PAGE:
The result was Vokoun's best performance as a member of the Capitals in a 1-0 victory against the Penguins. He made 30 saves for his second shutout and the Capitals didn't have many, if any, egregious turnovers deep in their defensive zone that led to scoring chances. In fact, they didn't give much in the way of "Grade A" scoring chances until the final few frantic minutes.
So it's safe to expect Vokoun continuing to play the puck more in games, and he should get plenty of chances if he continues to play the way he did Wednesday.
"I think overall it was a good game because I was more involved in the play and I think I helped the team a lot with the stickhandling," Vokoun said Thursday. "It's something I'm going to try to improve on and be more consistent in it in games to come."
"You know you're going to make mistakes once in a while just like everyone else, but it puts too much pressure on our 'D' and they get hit a lot. This way, it makes a point to the other team. Knowing that you're going to come out to try to stop it, maybe they have to shoot it harder and it's harder to retrieve." -- Tomas Vokoun
He picked up his game through October, but struggled through most of November and half of December. However, despite giving up four goals over five periods in back-to-back games this past Saturday and Monday, Vokoun said he feels good and seems to have found a rhythm thanks to coach Dale Hunter's constant use of him.
He has matched his season high with seven straight starts, even getting the nod from Hunter on Wednesday despite being pulled Monday in Los Angeles after two periods. Considering his performance against the Penguins, there is no reason to believe he won't start Friday at home against Tampa Bay. Hunter, though, has not said anything as of yet.
"Obviously it's easier on a goalie when you can play like that," said Vokoun, who has a 17-10-2 record, .915 save percentage and 2.56 goals-against average in 30 games. "It's not my decision, and you have to deal with anything, but it's obviously easier on your mental state of mind when you know you're going to play even if you make a mistake."
The key to Vokoun's consistency might be how much and how well he plays the puck from here on out. He does it as a way to stay in the game and help his defensemen, especially against hard-forechecking teams like the Penguins, but said when he arrived in D.C. he was told to stay put in his crease.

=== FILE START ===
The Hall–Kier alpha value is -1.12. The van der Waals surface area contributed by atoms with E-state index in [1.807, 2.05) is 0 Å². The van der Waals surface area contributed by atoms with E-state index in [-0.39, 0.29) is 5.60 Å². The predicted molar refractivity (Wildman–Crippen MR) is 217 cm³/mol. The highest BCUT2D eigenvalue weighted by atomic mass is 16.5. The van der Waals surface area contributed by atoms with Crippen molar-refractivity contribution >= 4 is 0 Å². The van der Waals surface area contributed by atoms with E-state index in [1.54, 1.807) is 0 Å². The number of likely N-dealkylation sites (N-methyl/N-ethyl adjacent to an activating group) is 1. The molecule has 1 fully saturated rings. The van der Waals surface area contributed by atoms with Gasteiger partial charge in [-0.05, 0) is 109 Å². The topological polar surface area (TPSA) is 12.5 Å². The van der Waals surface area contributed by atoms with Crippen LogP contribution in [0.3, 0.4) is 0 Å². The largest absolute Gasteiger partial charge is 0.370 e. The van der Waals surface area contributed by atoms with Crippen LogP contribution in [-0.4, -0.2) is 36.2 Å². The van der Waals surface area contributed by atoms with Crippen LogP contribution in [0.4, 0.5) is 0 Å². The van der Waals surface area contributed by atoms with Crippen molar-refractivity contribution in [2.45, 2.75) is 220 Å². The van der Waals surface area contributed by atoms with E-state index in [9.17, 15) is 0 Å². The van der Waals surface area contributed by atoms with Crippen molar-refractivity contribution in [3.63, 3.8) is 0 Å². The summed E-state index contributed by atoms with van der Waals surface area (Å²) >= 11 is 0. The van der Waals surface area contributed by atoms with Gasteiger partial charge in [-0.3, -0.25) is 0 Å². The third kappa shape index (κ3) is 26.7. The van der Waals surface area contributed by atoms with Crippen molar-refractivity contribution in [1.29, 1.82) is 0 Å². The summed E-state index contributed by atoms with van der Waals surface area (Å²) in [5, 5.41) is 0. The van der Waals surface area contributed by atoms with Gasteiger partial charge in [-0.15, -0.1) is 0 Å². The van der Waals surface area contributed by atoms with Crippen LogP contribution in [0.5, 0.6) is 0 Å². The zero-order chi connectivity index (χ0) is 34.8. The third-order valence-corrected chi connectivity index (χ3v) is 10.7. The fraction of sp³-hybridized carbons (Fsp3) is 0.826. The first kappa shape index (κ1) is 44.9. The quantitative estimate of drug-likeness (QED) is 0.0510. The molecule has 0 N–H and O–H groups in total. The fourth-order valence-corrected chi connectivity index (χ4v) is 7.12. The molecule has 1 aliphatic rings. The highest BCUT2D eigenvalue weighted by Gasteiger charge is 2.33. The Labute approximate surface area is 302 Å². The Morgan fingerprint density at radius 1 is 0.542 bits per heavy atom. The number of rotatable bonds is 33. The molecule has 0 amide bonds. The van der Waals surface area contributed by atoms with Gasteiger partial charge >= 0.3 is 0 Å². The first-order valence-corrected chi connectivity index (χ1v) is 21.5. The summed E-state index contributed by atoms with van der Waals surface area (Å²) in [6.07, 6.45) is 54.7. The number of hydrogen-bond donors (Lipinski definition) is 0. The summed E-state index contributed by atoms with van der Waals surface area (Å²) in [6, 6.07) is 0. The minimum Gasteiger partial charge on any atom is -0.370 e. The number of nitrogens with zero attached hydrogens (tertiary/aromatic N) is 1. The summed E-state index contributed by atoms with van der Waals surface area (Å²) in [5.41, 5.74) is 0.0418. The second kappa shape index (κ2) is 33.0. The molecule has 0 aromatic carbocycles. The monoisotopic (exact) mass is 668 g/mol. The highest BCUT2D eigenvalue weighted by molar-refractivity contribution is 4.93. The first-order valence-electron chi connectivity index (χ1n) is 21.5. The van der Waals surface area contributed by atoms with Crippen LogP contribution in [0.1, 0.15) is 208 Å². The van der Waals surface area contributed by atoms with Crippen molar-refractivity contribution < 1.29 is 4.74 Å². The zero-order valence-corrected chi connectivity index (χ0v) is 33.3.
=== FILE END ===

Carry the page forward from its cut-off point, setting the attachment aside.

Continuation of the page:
It was a vastly different strategy than he was used to during his time with Nashville and Florida, and he realized change was necessary after the game against the Kings. Vokoun called the Kings the hardest forechecking team he's seen all season, and because he didn't play the puck the Capitals' defensemen had a difficult time getting the puck out of the zone.
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"I think it showed a lot in the game in L.A. (what happens) when you don't come out," Vokoun said. "You know you're going to make mistakes once in a while just like everyone else, but it puts too much pressure on our 'D' and they get hit a lot. This way, it makes a point to the other team. Knowing that you're going to come out to try to stop it, maybe they have to shoot it harder and it's harder to retrieve. For the 'D,' too. If you will stop it you can make a play without them trying to get the puck off the wall."
After seeing how effective Vokoun can be when he plays the puck, Hunter said he's all for seeing more of it. He's also prepared to deal with the odd mistake that creates a scoring chance against.
"You've seen what can happen, too, but it does help a lot," said Hunter, who added that Vokoun's puck retrieval Wednesday allowed the Caps to have clean breakouts out of their zone and got them out of trouble areas. "You have to make the right decisions, but that's hockey. If you can do it, do it. If you're not confident coming out, then you should stay in."
The players in front of Vokoun, especially the defensemen, certainly like the change in strategy. It saves them some angst and it gives them even further confidence that Vokoun is into the game and has their back.
"That helps us a ton and I think that helps him just stay into the game even more," Capitals defenseman Karl Alzner said. "There are these little spurts where he's not getting enough shots or just outside shots. But he was still coming out and playing it. It's like jumping up into the rush for a defenseman. You just feel more into the game. That's what we saw (Wednesday)."
Capitals forward Troy Brouwer said another bonus is that Vokoun will get the forecheckers thinking, which could open more room for a breakout.
GAA: 2.56 | SVP: 0.915
Of course, what is most important in all of this is how Vokoun feels about it, and he's ready to continue playing the puck because it allows him to play a bigger role.
When he feels more into the game, he's a better goalie. The Capitals saw that for years when Vokoun was with the Panthers, and Wednesday they got a glimpse of what could be in their own future.
They like it, and they need more of it.
"It's good to see him get back to his old form," Capitals forward Jason Chimera said. "I'm sure that's going to spark him for the rest of the year."
Follow Dan Rosen on Twitter at: @drosennhl